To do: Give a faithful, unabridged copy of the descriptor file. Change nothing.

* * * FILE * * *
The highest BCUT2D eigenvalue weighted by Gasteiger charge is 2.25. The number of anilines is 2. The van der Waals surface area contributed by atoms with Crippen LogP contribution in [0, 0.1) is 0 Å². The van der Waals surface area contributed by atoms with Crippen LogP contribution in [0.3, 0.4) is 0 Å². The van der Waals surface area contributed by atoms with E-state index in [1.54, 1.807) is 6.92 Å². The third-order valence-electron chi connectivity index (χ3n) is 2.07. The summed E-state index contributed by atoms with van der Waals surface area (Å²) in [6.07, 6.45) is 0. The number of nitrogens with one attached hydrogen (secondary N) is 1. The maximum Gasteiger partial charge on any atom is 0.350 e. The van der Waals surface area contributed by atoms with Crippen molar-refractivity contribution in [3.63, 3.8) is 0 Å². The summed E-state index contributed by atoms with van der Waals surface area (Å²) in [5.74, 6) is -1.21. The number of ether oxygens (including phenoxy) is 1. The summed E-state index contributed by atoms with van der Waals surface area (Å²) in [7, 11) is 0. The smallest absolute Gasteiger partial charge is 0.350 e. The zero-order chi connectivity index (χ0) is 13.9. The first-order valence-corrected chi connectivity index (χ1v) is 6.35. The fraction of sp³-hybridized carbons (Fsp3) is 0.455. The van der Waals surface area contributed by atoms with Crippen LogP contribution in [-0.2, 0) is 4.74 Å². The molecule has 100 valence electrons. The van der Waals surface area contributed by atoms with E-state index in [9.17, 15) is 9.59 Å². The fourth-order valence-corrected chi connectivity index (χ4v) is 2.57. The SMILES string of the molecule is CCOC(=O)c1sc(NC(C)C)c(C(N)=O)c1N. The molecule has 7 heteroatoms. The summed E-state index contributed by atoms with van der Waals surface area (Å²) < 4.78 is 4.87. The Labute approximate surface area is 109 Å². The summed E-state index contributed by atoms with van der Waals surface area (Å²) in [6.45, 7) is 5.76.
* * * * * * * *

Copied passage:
The highest BCUT2D eigenvalue weighted by Gasteiger charge is 2.25. The number of anilines is 2. The van der Waals surface area contributed by atoms with Crippen LogP contribution in [0, 0.1) is 0 Å². The van der Waals surface area contributed by atoms with Crippen LogP contribution in [0.3, 0.4) is 0 Å². The van der Waals surface area contributed by atoms with E-state index in [1.54, 1.807) is 6.92 Å². The third-order valence-electron chi connectivity index (χ3n) is 2.07. The summed E-state index contributed by atoms with van der Waals surface area (Å²) in [6.07, 6.45) is 0. The number of nitrogens with one attached hydrogen (secondary N) is 1. The maximum Gasteiger partial charge on any atom is 0.350 e. The van der Waals surface area contributed by atoms with Crippen molar-refractivity contribution in [3.63, 3.8) is 0 Å². The summed E-state index contributed by atoms with van der Waals surface area (Å²) in [5.74, 6) is -1.21. The number of ether oxygens (including phenoxy) is 1. The summed E-state index contributed by atoms with van der Waals surface area (Å²) in [7, 11) is 0. The smallest absolute Gasteiger partial charge is 0.350 e. The zero-order chi connectivity index (χ0) is 13.9. The first-order valence-corrected chi connectivity index (χ1v) is 6.35. The fraction of sp³-hybridized carbons (Fsp3) is 0.455. The van der Waals surface area contributed by atoms with Crippen LogP contribution in [-0.2, 0) is 4.74 Å². The molecule has 100 valence electrons. The van der Waals surface area contributed by atoms with E-state index in [9.17, 15) is 9.59 Å². The fourth-order valence-corrected chi connectivity index (χ4v) is 2.57. The SMILES string of the molecule is CCOC(=O)c1sc(NC(C)C)c(C(N)=O)c1N. The molecule has 7 heteroatoms. The summed E-state index contributed by atoms with van der Waals surface area (Å²) < 4.78 is 4.87. The Labute approximate surface area is 109 Å². The summed E-state index contributed by atoms with van der Waals surface area (Å²) in [6.45, 7) is 5.76.